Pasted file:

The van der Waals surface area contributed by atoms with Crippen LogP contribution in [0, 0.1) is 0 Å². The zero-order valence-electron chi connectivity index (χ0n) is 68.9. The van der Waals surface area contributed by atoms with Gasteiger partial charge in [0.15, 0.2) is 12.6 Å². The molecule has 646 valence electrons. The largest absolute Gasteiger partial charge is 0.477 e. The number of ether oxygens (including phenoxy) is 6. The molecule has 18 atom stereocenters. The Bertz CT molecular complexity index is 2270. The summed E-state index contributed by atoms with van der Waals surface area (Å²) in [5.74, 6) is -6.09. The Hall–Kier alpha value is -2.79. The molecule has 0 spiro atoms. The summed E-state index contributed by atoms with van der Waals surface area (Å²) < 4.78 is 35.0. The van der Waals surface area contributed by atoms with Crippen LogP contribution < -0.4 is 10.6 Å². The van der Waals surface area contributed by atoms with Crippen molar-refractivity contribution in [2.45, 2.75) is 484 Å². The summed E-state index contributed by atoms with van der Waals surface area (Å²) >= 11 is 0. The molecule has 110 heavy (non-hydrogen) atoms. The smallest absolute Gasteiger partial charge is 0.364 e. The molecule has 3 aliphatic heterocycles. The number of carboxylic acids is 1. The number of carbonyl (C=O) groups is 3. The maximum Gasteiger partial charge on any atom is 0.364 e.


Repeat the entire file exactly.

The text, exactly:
The van der Waals surface area contributed by atoms with Crippen LogP contribution in [0, 0.1) is 0 Å². The zero-order valence-electron chi connectivity index (χ0n) is 68.9. The van der Waals surface area contributed by atoms with Gasteiger partial charge in [0.15, 0.2) is 12.6 Å². The molecule has 646 valence electrons. The largest absolute Gasteiger partial charge is 0.477 e. The number of ether oxygens (including phenoxy) is 6. The molecule has 18 atom stereocenters. The Bertz CT molecular complexity index is 2270. The summed E-state index contributed by atoms with van der Waals surface area (Å²) in [5.74, 6) is -6.09. The Hall–Kier alpha value is -2.79. The molecule has 0 spiro atoms. The summed E-state index contributed by atoms with van der Waals surface area (Å²) < 4.78 is 35.0. The van der Waals surface area contributed by atoms with Crippen LogP contribution < -0.4 is 10.6 Å². The van der Waals surface area contributed by atoms with Crippen molar-refractivity contribution in [2.45, 2.75) is 484 Å². The summed E-state index contributed by atoms with van der Waals surface area (Å²) >= 11 is 0. The molecule has 110 heavy (non-hydrogen) atoms. The smallest absolute Gasteiger partial charge is 0.364 e. The molecule has 3 aliphatic heterocycles. The number of carboxylic acids is 1. The number of carbonyl (C=O) groups is 3. The maximum Gasteiger partial charge on any atom is 0.364 e.